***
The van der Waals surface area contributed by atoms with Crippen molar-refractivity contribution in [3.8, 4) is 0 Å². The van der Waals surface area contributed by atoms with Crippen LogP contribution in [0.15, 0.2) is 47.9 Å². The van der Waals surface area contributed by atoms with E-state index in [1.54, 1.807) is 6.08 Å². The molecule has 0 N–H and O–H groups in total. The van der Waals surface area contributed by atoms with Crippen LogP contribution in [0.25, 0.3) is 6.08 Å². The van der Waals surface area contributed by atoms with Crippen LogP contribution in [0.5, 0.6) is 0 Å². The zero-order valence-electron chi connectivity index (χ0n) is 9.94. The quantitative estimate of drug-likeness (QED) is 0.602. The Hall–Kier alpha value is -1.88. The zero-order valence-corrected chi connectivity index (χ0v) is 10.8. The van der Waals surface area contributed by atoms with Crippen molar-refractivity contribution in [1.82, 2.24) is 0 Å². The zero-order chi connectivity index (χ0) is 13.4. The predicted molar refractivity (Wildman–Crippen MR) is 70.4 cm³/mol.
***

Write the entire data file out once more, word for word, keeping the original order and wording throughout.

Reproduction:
The van der Waals surface area contributed by atoms with Crippen molar-refractivity contribution in [3.8, 4) is 0 Å². The van der Waals surface area contributed by atoms with Crippen LogP contribution in [0.15, 0.2) is 47.9 Å². The van der Waals surface area contributed by atoms with E-state index in [1.54, 1.807) is 6.08 Å². The molecule has 0 N–H and O–H groups in total. The van der Waals surface area contributed by atoms with Crippen LogP contribution in [0.25, 0.3) is 6.08 Å². The van der Waals surface area contributed by atoms with Crippen LogP contribution in [0.5, 0.6) is 0 Å². The zero-order valence-electron chi connectivity index (χ0n) is 9.94. The quantitative estimate of drug-likeness (QED) is 0.602. The Hall–Kier alpha value is -1.88. The zero-order valence-corrected chi connectivity index (χ0v) is 10.8. The van der Waals surface area contributed by atoms with Crippen molar-refractivity contribution in [1.82, 2.24) is 0 Å². The zero-order chi connectivity index (χ0) is 13.4. The predicted molar refractivity (Wildman–Crippen MR) is 70.4 cm³/mol.